IBM, Hewlett-Packard, and other computer giants have embraced Linux and support its ongoing development. More than a decade after its initial release, Linux is being adopted worldwide mainly as a server platform. More and more people are starting to use Linux as a home and office desktop operating system. Anderson, Laurence. Coustan, Dave, and Curt Franklin. How Operating Systems Work.
How Stuff Works, Inc. Cite this article Pick a style below, and copy the text for your bibliography. August 18, Retrieved August 18, from Encyclopedia. Then, copy and paste the text into your bibliography or works cited list.
The Differences Between Mac, Windows, and Linux
Because each style has its own formatting nuances that evolve over time and not all information is available for every reference entry or article, Encyclopedia. The operating system is software that manages every part of a computer system — all hardware and all other software.
To be specific, it controls every file, every device, every section of main memory, every nanosecond of processing time, and every network connection. It controls who can use the system and how.
Operating System (OS) Definition & Examples
In short, it is the boss — without it, nothing can happen. When a computer user sends a command by typing it from the keyboard or clicking with the mouse, the operating system must make sure that the command is executed. If it is not executed, the operating system must arrange for the user to receive a message, usually on the monitor, explaining. This does not necessarily mean that the operating system executes the command or sends the error message, but it does control the parts of the system that do. Every operating system, regardless of its size and complexity, can be represented by a pyramid showing how its five major functions called managers work together.
The memory manager, the processor manager, the device manager, and the file manager form the pyramid's base; network operating systems add a network manager as well. The user interface — the part of the operating system that communicates with the user — is supported by the other four or five managers.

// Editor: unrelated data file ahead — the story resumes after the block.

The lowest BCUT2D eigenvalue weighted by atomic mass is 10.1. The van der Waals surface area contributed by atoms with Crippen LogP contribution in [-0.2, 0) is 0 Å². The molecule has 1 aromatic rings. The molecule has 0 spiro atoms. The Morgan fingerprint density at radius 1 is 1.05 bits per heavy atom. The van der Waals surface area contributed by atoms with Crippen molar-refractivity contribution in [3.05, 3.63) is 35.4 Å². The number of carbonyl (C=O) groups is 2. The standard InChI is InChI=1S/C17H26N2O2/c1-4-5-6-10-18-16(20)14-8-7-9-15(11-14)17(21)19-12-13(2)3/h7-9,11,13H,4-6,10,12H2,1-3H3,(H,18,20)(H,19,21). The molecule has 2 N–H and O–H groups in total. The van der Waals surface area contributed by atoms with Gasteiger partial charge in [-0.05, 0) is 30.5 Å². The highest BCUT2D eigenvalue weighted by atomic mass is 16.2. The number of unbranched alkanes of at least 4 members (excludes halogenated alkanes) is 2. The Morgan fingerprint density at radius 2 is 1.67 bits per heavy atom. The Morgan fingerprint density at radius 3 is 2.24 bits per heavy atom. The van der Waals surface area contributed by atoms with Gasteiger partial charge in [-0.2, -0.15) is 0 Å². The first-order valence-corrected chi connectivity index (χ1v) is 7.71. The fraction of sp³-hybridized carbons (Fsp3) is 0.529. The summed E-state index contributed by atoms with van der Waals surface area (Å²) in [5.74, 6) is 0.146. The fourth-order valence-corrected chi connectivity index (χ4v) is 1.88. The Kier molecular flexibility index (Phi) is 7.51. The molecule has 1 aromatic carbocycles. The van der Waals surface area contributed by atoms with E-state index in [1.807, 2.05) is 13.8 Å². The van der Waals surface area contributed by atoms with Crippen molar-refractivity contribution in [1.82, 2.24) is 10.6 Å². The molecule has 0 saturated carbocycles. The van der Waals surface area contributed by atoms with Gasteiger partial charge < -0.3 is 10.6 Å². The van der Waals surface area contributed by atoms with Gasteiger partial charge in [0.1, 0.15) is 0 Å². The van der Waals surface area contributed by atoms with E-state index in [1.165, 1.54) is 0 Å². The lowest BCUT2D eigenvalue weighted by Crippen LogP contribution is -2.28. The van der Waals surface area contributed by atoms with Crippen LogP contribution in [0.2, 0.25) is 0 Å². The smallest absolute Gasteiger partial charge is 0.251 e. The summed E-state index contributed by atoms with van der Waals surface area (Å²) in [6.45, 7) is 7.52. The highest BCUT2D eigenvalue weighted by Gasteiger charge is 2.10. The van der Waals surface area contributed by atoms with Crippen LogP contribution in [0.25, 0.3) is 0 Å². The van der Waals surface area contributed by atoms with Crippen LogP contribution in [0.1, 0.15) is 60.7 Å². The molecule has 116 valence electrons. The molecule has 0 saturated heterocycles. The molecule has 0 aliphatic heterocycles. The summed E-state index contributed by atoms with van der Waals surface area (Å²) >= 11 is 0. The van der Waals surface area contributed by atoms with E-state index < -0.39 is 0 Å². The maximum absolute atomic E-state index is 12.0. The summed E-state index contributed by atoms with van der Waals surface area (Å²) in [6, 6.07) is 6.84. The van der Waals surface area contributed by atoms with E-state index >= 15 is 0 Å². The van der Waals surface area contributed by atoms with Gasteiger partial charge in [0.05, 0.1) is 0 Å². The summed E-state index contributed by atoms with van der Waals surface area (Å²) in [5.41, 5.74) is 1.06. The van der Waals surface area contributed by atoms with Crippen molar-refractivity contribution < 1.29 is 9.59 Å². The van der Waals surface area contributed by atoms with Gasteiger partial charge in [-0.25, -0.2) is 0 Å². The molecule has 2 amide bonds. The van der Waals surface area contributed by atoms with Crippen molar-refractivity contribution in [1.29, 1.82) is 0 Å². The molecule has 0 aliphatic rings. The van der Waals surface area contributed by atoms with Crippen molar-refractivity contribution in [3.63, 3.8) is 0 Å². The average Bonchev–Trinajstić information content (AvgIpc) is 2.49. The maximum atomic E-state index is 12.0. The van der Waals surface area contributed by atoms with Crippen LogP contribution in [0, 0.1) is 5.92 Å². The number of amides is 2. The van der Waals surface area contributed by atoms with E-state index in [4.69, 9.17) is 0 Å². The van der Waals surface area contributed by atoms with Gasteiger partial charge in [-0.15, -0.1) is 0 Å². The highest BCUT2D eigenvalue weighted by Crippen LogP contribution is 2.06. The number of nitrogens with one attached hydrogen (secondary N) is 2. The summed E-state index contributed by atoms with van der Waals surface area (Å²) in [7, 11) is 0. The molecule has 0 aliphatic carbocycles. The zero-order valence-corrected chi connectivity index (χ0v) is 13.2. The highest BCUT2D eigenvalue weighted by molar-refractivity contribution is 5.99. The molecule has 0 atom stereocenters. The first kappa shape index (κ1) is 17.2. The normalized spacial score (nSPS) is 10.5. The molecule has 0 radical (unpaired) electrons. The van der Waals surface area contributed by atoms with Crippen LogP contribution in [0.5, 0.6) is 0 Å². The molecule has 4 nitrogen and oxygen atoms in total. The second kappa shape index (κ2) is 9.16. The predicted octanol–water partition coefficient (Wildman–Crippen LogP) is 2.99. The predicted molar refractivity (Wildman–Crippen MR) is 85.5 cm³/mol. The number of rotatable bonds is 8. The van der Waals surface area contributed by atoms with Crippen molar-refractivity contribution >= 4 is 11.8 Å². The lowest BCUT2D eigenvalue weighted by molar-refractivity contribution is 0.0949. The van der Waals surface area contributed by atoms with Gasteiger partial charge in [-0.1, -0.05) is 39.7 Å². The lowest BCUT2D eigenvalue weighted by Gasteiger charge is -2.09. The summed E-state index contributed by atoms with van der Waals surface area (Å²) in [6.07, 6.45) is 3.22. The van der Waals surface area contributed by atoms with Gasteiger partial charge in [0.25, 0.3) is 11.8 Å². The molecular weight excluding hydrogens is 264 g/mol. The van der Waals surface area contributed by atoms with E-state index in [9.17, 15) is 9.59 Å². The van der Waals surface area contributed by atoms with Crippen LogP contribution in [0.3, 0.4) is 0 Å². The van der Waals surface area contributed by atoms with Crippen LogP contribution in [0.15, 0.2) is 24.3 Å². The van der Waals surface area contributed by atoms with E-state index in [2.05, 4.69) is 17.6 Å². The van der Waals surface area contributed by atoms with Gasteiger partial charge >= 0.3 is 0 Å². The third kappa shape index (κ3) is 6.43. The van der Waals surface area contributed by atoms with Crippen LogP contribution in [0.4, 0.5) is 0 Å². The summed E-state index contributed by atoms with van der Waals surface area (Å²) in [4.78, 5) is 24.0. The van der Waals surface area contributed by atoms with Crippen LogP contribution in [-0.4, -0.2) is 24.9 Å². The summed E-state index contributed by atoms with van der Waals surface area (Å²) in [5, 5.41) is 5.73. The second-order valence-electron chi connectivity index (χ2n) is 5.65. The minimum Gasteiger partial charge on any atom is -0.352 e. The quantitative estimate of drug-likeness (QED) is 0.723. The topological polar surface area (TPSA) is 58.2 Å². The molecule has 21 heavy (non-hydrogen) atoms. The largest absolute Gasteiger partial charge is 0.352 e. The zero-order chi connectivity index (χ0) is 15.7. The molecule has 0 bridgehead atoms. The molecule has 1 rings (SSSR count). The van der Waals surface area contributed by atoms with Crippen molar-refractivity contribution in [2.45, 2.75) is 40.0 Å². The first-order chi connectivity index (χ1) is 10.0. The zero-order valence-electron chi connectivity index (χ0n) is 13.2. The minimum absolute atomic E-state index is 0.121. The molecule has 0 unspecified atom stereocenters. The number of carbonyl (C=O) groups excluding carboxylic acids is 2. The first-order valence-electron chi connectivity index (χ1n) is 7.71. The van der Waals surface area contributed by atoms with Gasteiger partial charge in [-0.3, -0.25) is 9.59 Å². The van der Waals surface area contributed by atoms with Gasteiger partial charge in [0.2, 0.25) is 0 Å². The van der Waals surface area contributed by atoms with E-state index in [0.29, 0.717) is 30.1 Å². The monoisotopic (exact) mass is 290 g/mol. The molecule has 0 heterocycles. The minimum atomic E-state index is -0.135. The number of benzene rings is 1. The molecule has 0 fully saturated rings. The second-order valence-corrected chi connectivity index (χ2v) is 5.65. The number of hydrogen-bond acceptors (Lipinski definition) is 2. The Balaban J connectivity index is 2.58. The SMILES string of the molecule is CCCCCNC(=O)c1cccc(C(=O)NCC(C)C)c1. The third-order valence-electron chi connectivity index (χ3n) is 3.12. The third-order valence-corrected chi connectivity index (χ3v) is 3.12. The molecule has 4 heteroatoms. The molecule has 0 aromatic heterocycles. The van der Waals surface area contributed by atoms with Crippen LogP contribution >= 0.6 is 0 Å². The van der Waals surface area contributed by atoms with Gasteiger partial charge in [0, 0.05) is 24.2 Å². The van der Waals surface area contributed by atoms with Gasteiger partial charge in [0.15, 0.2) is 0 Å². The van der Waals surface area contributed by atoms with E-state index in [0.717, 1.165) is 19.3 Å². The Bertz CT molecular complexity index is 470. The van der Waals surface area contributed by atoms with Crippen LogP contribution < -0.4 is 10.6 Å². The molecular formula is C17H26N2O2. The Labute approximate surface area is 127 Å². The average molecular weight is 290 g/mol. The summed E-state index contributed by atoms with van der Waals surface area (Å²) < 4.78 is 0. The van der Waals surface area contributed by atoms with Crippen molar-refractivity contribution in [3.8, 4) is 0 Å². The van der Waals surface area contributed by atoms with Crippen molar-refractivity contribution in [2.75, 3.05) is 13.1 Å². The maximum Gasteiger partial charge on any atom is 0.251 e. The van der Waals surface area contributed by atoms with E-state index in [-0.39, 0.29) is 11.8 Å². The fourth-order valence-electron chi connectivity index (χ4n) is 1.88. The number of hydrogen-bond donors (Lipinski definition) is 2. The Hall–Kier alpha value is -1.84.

These virtual managers must do more than perform their individual tasks. They must also be able to work harmoniously with every other manager. For example, they must be able to monitor their resources continuously, enforce the policies that determine who gets what, when, and how much, allocate their resources when it is appropriate, and de-allocate their resources — reclaim them — when appropriate.
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The memory manager is in charge of main memory, also known as random access memory RAM. It checks the validity of each request for memory space and, if it is a legal request, the memory manager allocates a portion that is not already in use. In a multi-user environment, the memory manager sets up a table to keep track of who is using which section of memory. Finally, when the time comes to reclaim the memory, the memory manager de-allocates the memory space. One of the manager's primary responsibilities is to preserve the part of main memory that is occupied by the operating system itself — it cannot allow any part of it to be altered accidentally or intentionally.
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The processor manager decides how to allocate the central processing unit CPU and keep track of the status of each executable step of every program called a process or task. Later, when the process is finished, or the maximum amount of time has expired, the processor manager reclaims the processor so it can be allocated again. The device manager chooses the most efficient way to allocate all of the system's devices, including printers, disk drives, CD-ROMs compact disc -read only memory , keyboard, monitor, and so forth.
The device manager makes these decisions based on a scheduling policy chosen by the system's designers. The device manager allocates a device, starts its operation, and, finally, de-allocates it. The file manager keeps track of every piece of software in the system, including application programs, data files, directories, etc. The file manager allocates the file by opening it and de-allocates it by closing it. It is based on predetermined access policies to enforce the correct security for each file so that files can be accessed only by individual or group users that have permission to do so.
Operating systems with networking capability have a fifth element called the network manager, which provides a convenient way for users to share resources. Network resources usually include both hardware such as CPUs, memory areas, printers, disk drives, modems, and tape drives and software such as application programs and data files. Most modern operating systems feature a menu-driven graphical user interface GUI , which is pronounced "gooey," with menus, icons, and task bars. The Macintosh was the first widely used computer with a GUI, which in turn was based on a desktop created by Xerox.